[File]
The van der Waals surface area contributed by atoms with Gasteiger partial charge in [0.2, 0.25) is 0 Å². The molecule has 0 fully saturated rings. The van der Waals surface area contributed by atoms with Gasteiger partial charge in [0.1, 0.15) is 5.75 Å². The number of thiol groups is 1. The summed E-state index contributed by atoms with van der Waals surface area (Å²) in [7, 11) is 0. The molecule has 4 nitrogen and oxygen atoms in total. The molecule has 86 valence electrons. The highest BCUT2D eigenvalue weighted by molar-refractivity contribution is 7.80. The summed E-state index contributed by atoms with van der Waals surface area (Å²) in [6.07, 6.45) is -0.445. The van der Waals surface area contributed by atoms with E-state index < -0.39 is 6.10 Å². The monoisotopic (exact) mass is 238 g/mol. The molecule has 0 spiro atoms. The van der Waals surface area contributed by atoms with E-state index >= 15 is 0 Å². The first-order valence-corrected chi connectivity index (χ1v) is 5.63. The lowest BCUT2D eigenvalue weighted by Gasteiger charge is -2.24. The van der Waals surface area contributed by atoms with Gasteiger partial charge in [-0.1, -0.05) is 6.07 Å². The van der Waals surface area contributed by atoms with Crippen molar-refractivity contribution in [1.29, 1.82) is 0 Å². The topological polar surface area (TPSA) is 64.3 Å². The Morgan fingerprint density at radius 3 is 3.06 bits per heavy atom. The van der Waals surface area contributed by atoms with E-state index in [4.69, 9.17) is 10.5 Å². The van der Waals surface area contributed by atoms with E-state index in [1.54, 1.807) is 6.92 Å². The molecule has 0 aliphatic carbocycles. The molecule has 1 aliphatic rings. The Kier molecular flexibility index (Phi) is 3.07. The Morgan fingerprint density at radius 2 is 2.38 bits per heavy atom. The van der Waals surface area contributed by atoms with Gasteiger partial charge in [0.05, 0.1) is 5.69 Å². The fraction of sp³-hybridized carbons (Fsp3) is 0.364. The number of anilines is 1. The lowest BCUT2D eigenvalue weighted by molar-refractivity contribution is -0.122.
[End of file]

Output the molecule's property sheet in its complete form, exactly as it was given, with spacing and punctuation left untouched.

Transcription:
The van der Waals surface area contributed by atoms with Gasteiger partial charge in [0.2, 0.25) is 0 Å². The molecule has 0 fully saturated rings. The van der Waals surface area contributed by atoms with Gasteiger partial charge in [0.1, 0.15) is 5.75 Å². The number of thiol groups is 1. The summed E-state index contributed by atoms with van der Waals surface area (Å²) in [7, 11) is 0. The molecule has 4 nitrogen and oxygen atoms in total. The molecule has 86 valence electrons. The highest BCUT2D eigenvalue weighted by molar-refractivity contribution is 7.80. The summed E-state index contributed by atoms with van der Waals surface area (Å²) in [6.07, 6.45) is -0.445. The van der Waals surface area contributed by atoms with E-state index < -0.39 is 6.10 Å². The monoisotopic (exact) mass is 238 g/mol. The molecule has 0 spiro atoms. The van der Waals surface area contributed by atoms with E-state index >= 15 is 0 Å². The first-order valence-corrected chi connectivity index (χ1v) is 5.63. The lowest BCUT2D eigenvalue weighted by Gasteiger charge is -2.24. The van der Waals surface area contributed by atoms with Gasteiger partial charge in [-0.1, -0.05) is 6.07 Å². The van der Waals surface area contributed by atoms with Crippen molar-refractivity contribution in [1.29, 1.82) is 0 Å². The topological polar surface area (TPSA) is 64.3 Å². The Morgan fingerprint density at radius 3 is 3.06 bits per heavy atom. The van der Waals surface area contributed by atoms with E-state index in [4.69, 9.17) is 10.5 Å². The van der Waals surface area contributed by atoms with E-state index in [1.54, 1.807) is 6.92 Å². The molecule has 0 aliphatic carbocycles. The molecule has 1 aliphatic rings. The Kier molecular flexibility index (Phi) is 3.07. The Morgan fingerprint density at radius 2 is 2.38 bits per heavy atom. The van der Waals surface area contributed by atoms with Gasteiger partial charge in [0.05, 0.1) is 5.69 Å². The fraction of sp³-hybridized carbons (Fsp3) is 0.364. The number of anilines is 1. The lowest BCUT2D eigenvalue weighted by molar-refractivity contribution is -0.122.